My coffee is normally used up within 1 week and is of unknown age on purchase, do I need to do anything extra to make it last a week?

3 Answers 3


If you use your whole beans within a week it's probably not worth storing it in the refrigerator or freezer. Coffee beans should be stored in a cool, dry place. They can last 1-3 weeks in your pantry. Ideally you should store them in an airtight opaque container. They degrade quickly in the presence of light, heat, or oxygen.

If you want to store them longer, then they will last 3-4 month in the freezer.



  • So if I'm keeping mine in the transparent hopper of my Rancilio Rocky grinder for a week or so, would I be better off blacking out the hopper to keep the light out?
    – lukecyca
    Commented Aug 12, 2010 at 18:54
  • 1
    @lukecyca: It would technically be better, but for only a week I'd say it's a negligible improvement, unless the grinder gets direct sunlight.
    – hobodave
    Commented Aug 12, 2010 at 19:11

I have typically seen most rules of thumb for this being along the lines of buy only the coffee you will use within 1 week (kept at room-temp). freezing coffee breaks down the oils that make it flavorful, refrigerating it traps it with a bunch of other smells. storage of coffee is like that of produce, just have the right amount on hand; especially for high quality.

Basically, buy 1) appropriate portions and 2) keep it in a vacuum sealed container.

*note: if you buy locally roasted coffee/coffee with a roast date the peak flavor is typically within the first two days of roasting, and some (myself included) prefer the brown bag the coffee comes in to allow for the coffee to breathe during this period

  • 1
    I've never heard of freezing breaking down flavorful oils in coffee, and my experience of having done this countless times indicates otherwise as well.
    – hobodave
    Commented Aug 9, 2010 at 16:34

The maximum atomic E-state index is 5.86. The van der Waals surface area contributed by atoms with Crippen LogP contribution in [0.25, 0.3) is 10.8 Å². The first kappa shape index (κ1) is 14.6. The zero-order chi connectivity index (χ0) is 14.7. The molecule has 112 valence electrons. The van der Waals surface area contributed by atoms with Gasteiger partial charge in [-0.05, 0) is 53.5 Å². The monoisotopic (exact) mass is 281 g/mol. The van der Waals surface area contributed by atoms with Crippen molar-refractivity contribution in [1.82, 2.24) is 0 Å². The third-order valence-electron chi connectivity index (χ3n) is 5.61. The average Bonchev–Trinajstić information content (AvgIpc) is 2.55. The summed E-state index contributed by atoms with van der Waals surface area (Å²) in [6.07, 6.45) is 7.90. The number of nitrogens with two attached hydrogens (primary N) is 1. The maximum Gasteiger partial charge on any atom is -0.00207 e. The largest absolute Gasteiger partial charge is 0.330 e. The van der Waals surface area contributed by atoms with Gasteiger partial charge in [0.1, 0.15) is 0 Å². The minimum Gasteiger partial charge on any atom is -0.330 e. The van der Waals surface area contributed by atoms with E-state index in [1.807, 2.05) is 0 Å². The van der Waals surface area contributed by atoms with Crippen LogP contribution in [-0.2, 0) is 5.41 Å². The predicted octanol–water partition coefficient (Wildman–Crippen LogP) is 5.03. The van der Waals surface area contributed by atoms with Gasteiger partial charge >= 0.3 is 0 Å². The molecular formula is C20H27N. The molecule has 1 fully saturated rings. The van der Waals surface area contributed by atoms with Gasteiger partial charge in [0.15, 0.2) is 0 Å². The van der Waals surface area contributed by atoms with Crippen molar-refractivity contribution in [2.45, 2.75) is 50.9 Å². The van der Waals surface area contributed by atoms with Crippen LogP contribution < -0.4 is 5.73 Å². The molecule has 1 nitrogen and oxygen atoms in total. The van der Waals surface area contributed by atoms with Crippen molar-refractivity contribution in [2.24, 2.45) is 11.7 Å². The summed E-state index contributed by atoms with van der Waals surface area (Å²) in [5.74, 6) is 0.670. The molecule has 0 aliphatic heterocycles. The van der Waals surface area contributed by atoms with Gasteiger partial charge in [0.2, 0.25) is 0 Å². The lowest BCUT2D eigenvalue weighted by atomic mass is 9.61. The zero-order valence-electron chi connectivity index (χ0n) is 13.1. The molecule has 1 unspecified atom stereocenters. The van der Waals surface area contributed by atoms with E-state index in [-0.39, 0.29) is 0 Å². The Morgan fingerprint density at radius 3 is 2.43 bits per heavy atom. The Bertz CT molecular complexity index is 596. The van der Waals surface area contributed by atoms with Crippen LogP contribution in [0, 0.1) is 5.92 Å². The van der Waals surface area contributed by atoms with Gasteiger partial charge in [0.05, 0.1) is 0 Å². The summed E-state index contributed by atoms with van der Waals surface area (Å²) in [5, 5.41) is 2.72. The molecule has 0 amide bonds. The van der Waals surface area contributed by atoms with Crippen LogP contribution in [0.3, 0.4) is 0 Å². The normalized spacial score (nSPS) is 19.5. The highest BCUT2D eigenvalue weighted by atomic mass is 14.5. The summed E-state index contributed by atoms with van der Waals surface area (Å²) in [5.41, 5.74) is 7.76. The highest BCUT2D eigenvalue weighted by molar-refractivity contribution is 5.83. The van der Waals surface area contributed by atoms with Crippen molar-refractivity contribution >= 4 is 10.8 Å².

• From my coffee house training: It's not so much the cold that breaks down coffee beans' essential oils as it is the condensation that refrigerated or frozen coffee beans develop and absorb when they're removed from cold storage; moisture contributes to the decay of coffee beans' essential oils. Coffee beans can be placed in cold storage to preserve their freshness if they're sealed in an airtight container and aren't repeatedly removed from and returned to cold storage; for best results, coffee beans, once removed from cold storage, should never be returned to it.
    – Iuls
    Commented Aug 9, 2010 at 17:58
  • I would say the taste of beans ground from out of the freezer is compressed, but i can only give a subjective answer, and based on the coffee shop down the street, they store theirs unrefrigerated; that may be also because they have a master roaster who roasts on site monday & wednesdays and they go through their beans pretty quickly. i think that we could find a bunch of links supporting and debunking our claims so i think if you notice the difference then do(n't) freeze.
    – mfg
    Commented Aug 10, 2010 at 15:15
  • Peak flavor 3-4 days after roasting is what my local roaster told me here, plus I tend to read the same often on the big coffee forums.
    – jontyc
    Commented Feb 12, 2013 at 3:09
  • @jontyc Sorry if the wording seems confusing: 'peak' being, for my practice, hold off the fresh coffee just roasted for the first one-two days, use within the week (i.e. 3rd-7th days, sweet spot being therein based on conditions of environment)
    – mfg
    Commented Feb 12, 2013 at 5:59

Do not store coffee in a refrigerator for daily use. The repeated opening and closing of the container at lower than room temperatures will cause condensation on the inside of the can and on the beans themselves, degrading the flavor. I echo the other responses about using an air tight lid at room temperature. This should keep whole beans fresh for longer than a week.

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